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Hell, We've listened to it a million times. It's kinda always this way on a Hostage Records release, by the time the record comes out, it's been burned permanently into the recesses of our brains. When you hear it enough, you start to find intricacies, nuances and parts within the tracks that make your ear hairs stand on end. Upon a million listens, here's 13 rad moments; mere seconds of songs that deserve a millionth and one listen.

1-THE CROWD....that beat part.

For every decade since the 70's, Dennis Walsh has been behind the kit for the Crowd. Walsh's retirement and subsequent move to Arizona found the band on the hunt for a new pounder. The Crowd's mantra has always been aim high, hell they are the best at what they do. Enter Mr. John Knight, the legendary drummer from the best years of DI, Crash Kills 4 and Rule 62. I could go on and on about John and his skills, he's made this great band even better. All it takes is about 4 seconds, the first 4 seconds of the compilation for John to assert his dominance. His epic intro, a very DK's-esque rhythm sets the tone for what's to come, a new sound for this legendary band. Rad.

2-THE high gear.

In the years before So-Cal punk exploded, I spent my early teens shooting late 70's drag racing at OCIR (now the Irvine Spectrum). There is a certain sound of ground pounding, nitro-guzzling funny cars standing on the loud pedal and ripping down the quarter mile that has to be heard to be believed. It shakes you to the core. The Berzerkers do the same. Bat Shit Crazy is one of the few new tracks on UNUSUAL SUSPECTS that was an already in the set song. It was a staple of the band's live show, so to hear it in the studio is pretty damn cool. After the crunching guitar intro and stop, the band just cranks it up at the 27 second mark and unleashes 3 guitars right down the two-lane black top. I swear it sounds like a top fuel dragster going thru the gears on a perfect pass. Rad.

3-CHANNEL 3...a plaintive wail.

It's no secret, we are and have always been huge fans of CH3. With the Gardener/Magrann musical and lyrical attack, this band has always been our west coast answer to Strummer/Jones. CH3 has cut its teeth on all forms of punk; hardcore, anthemic, cow and rock. The band can crank them out. Better Than This is by our count, the 4th CH3 song written for or debuting on a compilation. Now as connoisseurs of all things CH3 we've heard many things, but our favorite has always been when Magrann gets after it on his vocals. Listen, the kid can sing, there is no question, but we've always favored those tracks when Mike leaves the rails and really gets after it...One More For All My True Friends, I've Got A Gun, You Lie, listen well and you'll see what we mean. After playing nice for about 2 minutes on BTT, you can hear him do it, that amazing Magrann thing. At 2:02 it appears. "Be a Better Man, Jesus Christ we're better than this", the gloves are off and the knuckles are bare as Magrann cuts loose and delivers a plaintive wail from his soul. A Rad Moment.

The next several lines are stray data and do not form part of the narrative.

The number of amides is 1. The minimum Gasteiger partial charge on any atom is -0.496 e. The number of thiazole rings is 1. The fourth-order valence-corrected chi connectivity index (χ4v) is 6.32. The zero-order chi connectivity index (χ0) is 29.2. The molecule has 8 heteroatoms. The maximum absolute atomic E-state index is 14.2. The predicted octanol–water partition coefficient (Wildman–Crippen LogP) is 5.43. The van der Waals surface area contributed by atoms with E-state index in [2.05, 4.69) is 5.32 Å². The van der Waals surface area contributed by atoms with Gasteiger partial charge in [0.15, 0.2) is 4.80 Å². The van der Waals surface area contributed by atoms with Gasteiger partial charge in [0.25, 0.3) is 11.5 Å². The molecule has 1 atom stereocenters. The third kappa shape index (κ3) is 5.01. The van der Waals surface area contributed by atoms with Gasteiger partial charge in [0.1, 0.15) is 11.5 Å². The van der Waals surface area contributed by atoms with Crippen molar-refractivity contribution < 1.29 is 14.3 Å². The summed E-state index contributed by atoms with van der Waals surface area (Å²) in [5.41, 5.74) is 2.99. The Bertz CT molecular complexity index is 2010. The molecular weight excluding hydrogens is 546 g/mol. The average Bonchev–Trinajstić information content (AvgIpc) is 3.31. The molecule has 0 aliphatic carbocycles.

4-Decry...the breakdown

Decry cut it's teeth as a the consummate 80's So-Cal suburban hardcore band. By '83, Decry was the shit, the band was the king of what they did so well. Here at Hostage, we always kinda dug their stray pop stuff, songs like Sorority Girls and Last Sin, based in pop with a catchy kind of hook. Booze Cruisin' is a huge departure for Decry, you can clearly hear its them but its amazing to hear them do unexpected things. Somewhere at the 1:20 mark on BC, the songs goes into this killer breakdown, with some great guitar noodling that throws back to an almost country twang 50's guitar lick. It's nothing like we've heard from them before and it's a rad moment.

5-16 Again....Shane sings.

We've known Shane Strange for years, he's played on several Hostage tracks and been in 2 of our most popular bands, the Pushers and The Vulturas. We've seen him play, we've seen him practice, we've always admired the way he could sling that bass lower than the rest in this town and blast away with impeccable style. What we never knew and we're not sure anybody else did either is that the kid can sing, I mean he can really fucking get after it. There literally millions of punk covers, bands that deconstruct old standards and trot them out as new. Very few are as good as the original, and even fewer, if any are better than the original. You go listen to the Police do Next to You, then listen to the 16 Again version and you tell me. Shane smokes Sting, there's no two ways about it. And its rad.